Neither to be underestimated is the contribution of the Lyric Opera Orchestra. If the nuptial event at the end of Jenůfa was bright and flower-strewn, cynical in the context, Hrůša’s forces in the pit made it clear this bleak tale does not end without hope. As Davidsen’s Jenůfa accepted the younger brother’s hand in a burst of radiant, redemptive singing, the measured swelling of orchestral warmth tipped the balance.
Chicago is fortunate that the Lyric orchestra – together with the summer Grant Park Orchestra, touring musicals, and nearby suburban ensembles – provides sufficient employment to keep a full complement of high-caliber musicians at the ready. The Lyric ensemble, in its 68th season, was nominated Best Opera Orchestra by the International Opera Awards in 2018, alongside the Bayerisches Staatsorchester, the Bayreuth Festival, the Deutsche Oper, and Teatro alla Scala. Today, this orchestra is even better.
The Chicago revival of Guth’s “Jenůfa” staging was an apt reminder of the increasing inclination of American opera companies to test novel, sometimes provocative, treatments of familiar operatic standards, in addition to commissioning new works outright. Lyric Opera has been active both ways:
This production recalled Peter Sellars’ iconoclastic framing of Mozart classics throughout the 1980s – “Cosi fan tutte” on Cape Cod, “The Marriage of Figaro” at a luxe flat in New York City’s Trump Tower and “Don Giovanni” in Spanish Harlem. And it was back in 1988 that Sellars staged Wagner’s “Tannhäuser” here as the story of “a defrocked, Jimmy Swaggart-style televangelist,” to quote one fascinated visiting critic.
World premieres by the Lyric have included William Bolcom’s “A View from the Bridge,” a 1999 adaptation of Arthur Miller’s play that focused on the mid-20th-century American immigrant experience, when so many Europeans were fleeing post-WWII hardships. It was later taken up by the Metropolitan Opera. Of recent note, in early 2023, Lyric introduced “The Factotum,” a heartfelt barbershop opera out of Chicago’s south side, riffing on Rossini’s beloved “The Barber of Seville,” with music by producer, composer, and instrumentalist DJ King Rico and Will Liverman.
But Lyric remains bruised by the misfortune of British director David Pountney’s ambitious, graphic novel treatment of Wagner’s massive four-opera “Ring” cycle. The project was abruptly cut short of its final chapter when Covid struck. The last segment, “Götterdämmerung” (“Twilight of the Gods”) has yet to come to the stage. A long-planned total-immersion festival – which would have drawn Wagnerites from around the world to this mythical saga of giants, dragons, and flying goddesses – never happened.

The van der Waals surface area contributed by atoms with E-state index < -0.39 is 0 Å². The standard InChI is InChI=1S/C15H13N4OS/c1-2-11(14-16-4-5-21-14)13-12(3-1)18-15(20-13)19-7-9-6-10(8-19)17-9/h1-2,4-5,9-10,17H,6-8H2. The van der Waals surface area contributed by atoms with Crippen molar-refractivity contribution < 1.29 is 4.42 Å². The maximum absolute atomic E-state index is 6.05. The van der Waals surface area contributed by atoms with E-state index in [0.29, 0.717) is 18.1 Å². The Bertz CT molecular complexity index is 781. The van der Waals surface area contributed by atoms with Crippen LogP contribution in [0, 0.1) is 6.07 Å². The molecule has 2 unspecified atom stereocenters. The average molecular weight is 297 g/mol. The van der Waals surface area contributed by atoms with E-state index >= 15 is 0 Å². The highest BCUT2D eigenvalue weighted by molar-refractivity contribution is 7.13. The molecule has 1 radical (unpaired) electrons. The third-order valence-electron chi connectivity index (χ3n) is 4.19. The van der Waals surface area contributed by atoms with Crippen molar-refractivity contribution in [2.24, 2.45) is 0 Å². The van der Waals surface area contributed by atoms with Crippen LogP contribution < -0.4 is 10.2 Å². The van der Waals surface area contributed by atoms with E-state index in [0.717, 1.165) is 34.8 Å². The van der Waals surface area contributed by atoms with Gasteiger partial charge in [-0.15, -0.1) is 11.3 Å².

Perhaps, at some point, Lyric will be able to revive the massive international festival project as originally intended. (General director Anthony Freud, who soldiered the Lyric through that devastating upset as general director, departs at the end of the current season.) In the disruptive short term, without question, this company has taken a severe financial beating. But there remains exciting potential in Lyric’s ability to attract Chicago’s dauntless theater crowds with approaches that challenge preconceptions.
Intrepid directorial concepts of the classics are certainly routine at Steppenwolf, Goodman, Chicago Shakespeare Theater, Hyde Park’s Court Theatre, Glencoe’s Writers Theatre and sundry Chicagoland storefronts:
At Chicago Shakespeare alone in recent seasons, we were given “Julius Caesar” with automatic weapons, “As You Like It” as a hippie-era RV romp in the woods, “King Lear” brooding to Frank Sinatra, and so on through the canon. Lyric’s vigorous stirring of the operatic status quo is also solidly in line with what has been happening at the San Francisco Opera, the Metropolitan Opera, and companies in St. Louis and Detroit.
Humans haven’t really changed so much, as any reading of the Greek classics will tell you. It’s good to be reminded in fresh ways.
Chicago Shakespeare, 2013: “Julius Caesar” with automatic weapons, cellphones. (Liz Lauren)